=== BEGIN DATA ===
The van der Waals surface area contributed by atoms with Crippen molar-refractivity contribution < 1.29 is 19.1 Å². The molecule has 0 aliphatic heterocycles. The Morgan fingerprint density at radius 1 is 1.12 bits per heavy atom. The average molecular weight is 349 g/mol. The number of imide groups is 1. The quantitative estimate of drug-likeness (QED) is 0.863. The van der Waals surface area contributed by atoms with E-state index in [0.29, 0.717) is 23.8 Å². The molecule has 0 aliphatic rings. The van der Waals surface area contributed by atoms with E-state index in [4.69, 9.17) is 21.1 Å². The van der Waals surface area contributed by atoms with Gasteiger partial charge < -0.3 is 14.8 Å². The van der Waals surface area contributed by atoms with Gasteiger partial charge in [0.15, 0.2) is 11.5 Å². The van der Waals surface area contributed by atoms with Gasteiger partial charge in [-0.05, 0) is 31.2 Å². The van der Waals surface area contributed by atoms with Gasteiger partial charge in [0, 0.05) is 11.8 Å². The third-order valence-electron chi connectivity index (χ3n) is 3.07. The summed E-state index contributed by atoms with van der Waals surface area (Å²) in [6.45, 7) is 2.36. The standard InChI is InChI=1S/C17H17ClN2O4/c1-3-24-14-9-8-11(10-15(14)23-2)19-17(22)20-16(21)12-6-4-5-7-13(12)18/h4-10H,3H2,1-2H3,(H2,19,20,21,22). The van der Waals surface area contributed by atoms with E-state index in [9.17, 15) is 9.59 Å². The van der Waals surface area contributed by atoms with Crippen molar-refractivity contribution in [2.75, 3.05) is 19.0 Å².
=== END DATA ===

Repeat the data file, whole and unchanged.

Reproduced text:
The van der Waals surface area contributed by atoms with Crippen molar-refractivity contribution < 1.29 is 19.1 Å². The molecule has 0 aliphatic heterocycles. The Morgan fingerprint density at radius 1 is 1.12 bits per heavy atom. The average molecular weight is 349 g/mol. The number of imide groups is 1. The quantitative estimate of drug-likeness (QED) is 0.863. The van der Waals surface area contributed by atoms with E-state index in [0.29, 0.717) is 23.8 Å². The molecule has 0 aliphatic rings. The van der Waals surface area contributed by atoms with E-state index in [4.69, 9.17) is 21.1 Å². The van der Waals surface area contributed by atoms with Gasteiger partial charge < -0.3 is 14.8 Å². The van der Waals surface area contributed by atoms with Gasteiger partial charge in [0.15, 0.2) is 11.5 Å². The van der Waals surface area contributed by atoms with Gasteiger partial charge in [-0.05, 0) is 31.2 Å². The van der Waals surface area contributed by atoms with Gasteiger partial charge in [0, 0.05) is 11.8 Å². The third-order valence-electron chi connectivity index (χ3n) is 3.07. The summed E-state index contributed by atoms with van der Waals surface area (Å²) in [6.45, 7) is 2.36. The standard InChI is InChI=1S/C17H17ClN2O4/c1-3-24-14-9-8-11(10-15(14)23-2)19-17(22)20-16(21)12-6-4-5-7-13(12)18/h4-10H,3H2,1-2H3,(H2,19,20,21,22). The van der Waals surface area contributed by atoms with E-state index in [9.17, 15) is 9.59 Å². The van der Waals surface area contributed by atoms with Crippen molar-refractivity contribution in [2.75, 3.05) is 19.0 Å².